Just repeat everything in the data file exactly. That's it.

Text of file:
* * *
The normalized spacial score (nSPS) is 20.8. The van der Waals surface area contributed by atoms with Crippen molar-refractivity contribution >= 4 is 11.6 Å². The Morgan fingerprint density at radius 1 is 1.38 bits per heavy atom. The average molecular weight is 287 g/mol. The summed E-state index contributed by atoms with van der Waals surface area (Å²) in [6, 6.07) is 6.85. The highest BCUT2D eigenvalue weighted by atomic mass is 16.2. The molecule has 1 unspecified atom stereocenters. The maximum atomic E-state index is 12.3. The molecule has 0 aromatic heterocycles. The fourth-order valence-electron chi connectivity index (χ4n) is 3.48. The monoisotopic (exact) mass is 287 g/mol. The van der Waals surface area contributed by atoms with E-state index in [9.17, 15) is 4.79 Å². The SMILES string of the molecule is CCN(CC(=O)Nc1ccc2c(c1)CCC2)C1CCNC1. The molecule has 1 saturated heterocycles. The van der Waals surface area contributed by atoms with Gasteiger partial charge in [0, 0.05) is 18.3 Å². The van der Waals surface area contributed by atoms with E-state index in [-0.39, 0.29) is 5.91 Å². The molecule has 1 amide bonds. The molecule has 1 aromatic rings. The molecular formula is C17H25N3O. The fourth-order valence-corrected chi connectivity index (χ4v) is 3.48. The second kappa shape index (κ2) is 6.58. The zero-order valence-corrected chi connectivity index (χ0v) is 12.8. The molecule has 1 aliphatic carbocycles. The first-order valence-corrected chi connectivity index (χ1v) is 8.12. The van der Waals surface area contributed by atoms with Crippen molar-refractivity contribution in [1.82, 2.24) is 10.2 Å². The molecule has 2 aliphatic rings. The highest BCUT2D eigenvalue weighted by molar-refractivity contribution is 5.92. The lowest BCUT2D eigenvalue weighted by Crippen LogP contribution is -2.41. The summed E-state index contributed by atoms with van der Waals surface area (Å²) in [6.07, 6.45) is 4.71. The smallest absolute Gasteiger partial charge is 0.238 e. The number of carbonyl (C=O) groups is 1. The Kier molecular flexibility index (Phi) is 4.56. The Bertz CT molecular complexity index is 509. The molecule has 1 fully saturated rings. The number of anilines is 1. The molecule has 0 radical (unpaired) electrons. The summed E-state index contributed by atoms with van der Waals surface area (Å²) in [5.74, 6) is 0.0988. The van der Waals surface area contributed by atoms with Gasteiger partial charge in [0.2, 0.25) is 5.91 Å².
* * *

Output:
The normalized spacial score (nSPS) is 20.8. The van der Waals surface area contributed by atoms with Crippen molar-refractivity contribution >= 4 is 11.6 Å². The Morgan fingerprint density at radius 1 is 1.38 bits per heavy atom. The average molecular weight is 287 g/mol. The summed E-state index contributed by atoms with van der Waals surface area (Å²) in [6, 6.07) is 6.85. The highest BCUT2D eigenvalue weighted by atomic mass is 16.2. The molecule has 1 unspecified atom stereocenters. The maximum atomic E-state index is 12.3. The molecule has 0 aromatic heterocycles. The fourth-order valence-electron chi connectivity index (χ4n) is 3.48. The monoisotopic (exact) mass is 287 g/mol. The van der Waals surface area contributed by atoms with E-state index in [9.17, 15) is 4.79 Å². The SMILES string of the molecule is CCN(CC(=O)Nc1ccc2c(c1)CCC2)C1CCNC1. The molecule has 1 saturated heterocycles. The van der Waals surface area contributed by atoms with Gasteiger partial charge in [0, 0.05) is 18.3 Å². The van der Waals surface area contributed by atoms with E-state index in [-0.39, 0.29) is 5.91 Å². The molecule has 1 amide bonds. The molecule has 1 aromatic rings. The molecular formula is C17H25N3O. The fourth-order valence-corrected chi connectivity index (χ4v) is 3.48. The second kappa shape index (κ2) is 6.58. The zero-order valence-corrected chi connectivity index (χ0v) is 12.8. The molecule has 1 aliphatic carbocycles. The first-order valence-corrected chi connectivity index (χ1v) is 8.12. The van der Waals surface area contributed by atoms with Crippen molar-refractivity contribution in [1.82, 2.24) is 10.2 Å². The molecule has 2 aliphatic rings. The highest BCUT2D eigenvalue weighted by molar-refractivity contribution is 5.92. The lowest BCUT2D eigenvalue weighted by Crippen LogP contribution is -2.41. The summed E-state index contributed by atoms with van der Waals surface area (Å²) in [6.07, 6.45) is 4.71. The smallest absolute Gasteiger partial charge is 0.238 e. The number of carbonyl (C=O) groups is 1. The Kier molecular flexibility index (Phi) is 4.56. The Bertz CT molecular complexity index is 509. The molecule has 1 fully saturated rings. The number of anilines is 1. The molecule has 0 radical (unpaired) electrons. The summed E-state index contributed by atoms with van der Waals surface area (Å²) in [5.74, 6) is 0.0988. The van der Waals surface area contributed by atoms with Gasteiger partial charge in [0.2, 0.25) is 5.91 Å².